Rather than song, I have been influenced by a series of lectures given by the legendary Salman Rushdie (n.b., this is the new Rushdie, the post-fatwa, post-9/11 Rushdie, the beyond-his-work Rushdie. Even when Jay McInerney takes a literary swing at him [“It wasn’t just Salman and his heady aura of celebrity; his new girlfriend was absurdly beautiful, to the point of being a socially disruptive force”, McInerney wrote in his brilliant 2006 treatment of September 11th called “The Good Life”], it is done with a sense of the cynic’s admiration, wondering why it is Rushdie and not him that gets to go on-stage with U2 and be the guest of honor at cocktail parties peopled with supermodels. Perhaps it’s just the U2 part, as McInerney has certainly partied with his share of New York supermodels) – “Step Across this Line” they are collectively called, delivered at Yale University in 2002. Here, the winner of the Booker Prize and the recipient of that other, highly un-sought-after prize, the Ayatollah’s fatwa, Rushdie considers the boundaries in the mind and the boundaries on the map, asks why we cross them and whether our timid new world makes crossing boundaries less plausible, less likely. Anything of significance or insight that follows is his – I am simply the medium through which it passes.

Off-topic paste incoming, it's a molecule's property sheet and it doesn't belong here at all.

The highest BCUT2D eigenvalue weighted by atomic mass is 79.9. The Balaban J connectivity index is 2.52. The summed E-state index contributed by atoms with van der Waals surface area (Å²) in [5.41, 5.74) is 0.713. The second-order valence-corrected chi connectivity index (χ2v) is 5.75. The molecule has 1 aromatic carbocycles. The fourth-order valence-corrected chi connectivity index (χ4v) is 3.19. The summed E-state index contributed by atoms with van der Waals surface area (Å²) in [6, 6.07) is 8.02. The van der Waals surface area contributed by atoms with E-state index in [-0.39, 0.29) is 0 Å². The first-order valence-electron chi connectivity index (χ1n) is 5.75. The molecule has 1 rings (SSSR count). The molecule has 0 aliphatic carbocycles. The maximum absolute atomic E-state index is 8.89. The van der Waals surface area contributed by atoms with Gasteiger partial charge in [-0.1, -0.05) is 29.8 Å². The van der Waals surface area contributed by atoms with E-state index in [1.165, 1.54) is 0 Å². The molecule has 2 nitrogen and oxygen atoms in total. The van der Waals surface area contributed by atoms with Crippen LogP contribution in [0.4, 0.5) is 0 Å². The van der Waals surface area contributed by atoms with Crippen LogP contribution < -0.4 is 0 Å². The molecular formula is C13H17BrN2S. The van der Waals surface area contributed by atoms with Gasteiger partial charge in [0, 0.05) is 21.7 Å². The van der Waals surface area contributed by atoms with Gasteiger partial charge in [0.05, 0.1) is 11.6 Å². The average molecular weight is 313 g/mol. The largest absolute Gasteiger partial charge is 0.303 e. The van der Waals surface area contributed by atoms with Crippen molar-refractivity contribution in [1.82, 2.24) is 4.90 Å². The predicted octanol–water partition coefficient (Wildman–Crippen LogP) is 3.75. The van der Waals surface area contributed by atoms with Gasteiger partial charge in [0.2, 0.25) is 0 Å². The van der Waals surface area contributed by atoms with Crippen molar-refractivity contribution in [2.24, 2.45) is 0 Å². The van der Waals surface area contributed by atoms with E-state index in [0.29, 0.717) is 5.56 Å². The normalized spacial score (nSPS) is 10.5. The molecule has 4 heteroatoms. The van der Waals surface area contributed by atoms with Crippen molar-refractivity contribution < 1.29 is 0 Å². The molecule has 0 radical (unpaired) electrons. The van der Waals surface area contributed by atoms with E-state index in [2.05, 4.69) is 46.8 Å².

Rushdie considers first the boundary our earliest ancestors faced, those ancestors with fins and gills – as those first proto-creatures looked up from the water and asked “what would it be like up there, on the land”. The first successful attempt preceded by millions of unsuccessful attempts, attempts which paved the evolutionary way for that first pioneer to make it as a land-dwelling air-breather. He asks what motivated those early explorers to leave the familiarity of the water for the unknown of the smokey, sulfurous, volcanic young planet. “Why did the sea so thoroughly lose its appeal that they risked everything to migrate from the old into the new?” Darwinian science tells us that there is nothing like motive or curiosity or a sense of adventure that led our ancestors across borders into new frontiers – whether it’s transgressing the border between water and land, or between the Old World and the New, or in our contemporary scene between the poor South and the rich North. Instead, says the scientist, random mutation and natural selection is what compels us to cross the boundary. But I side with Rushdie here, against the Darwinists’ impersonal irresistible force, that “in our deepest natures, we are frontier-crossing beings”, that we cross boundaries – whether on the map or in our mind – precisely because we are curious, daring, adventurous, heroic.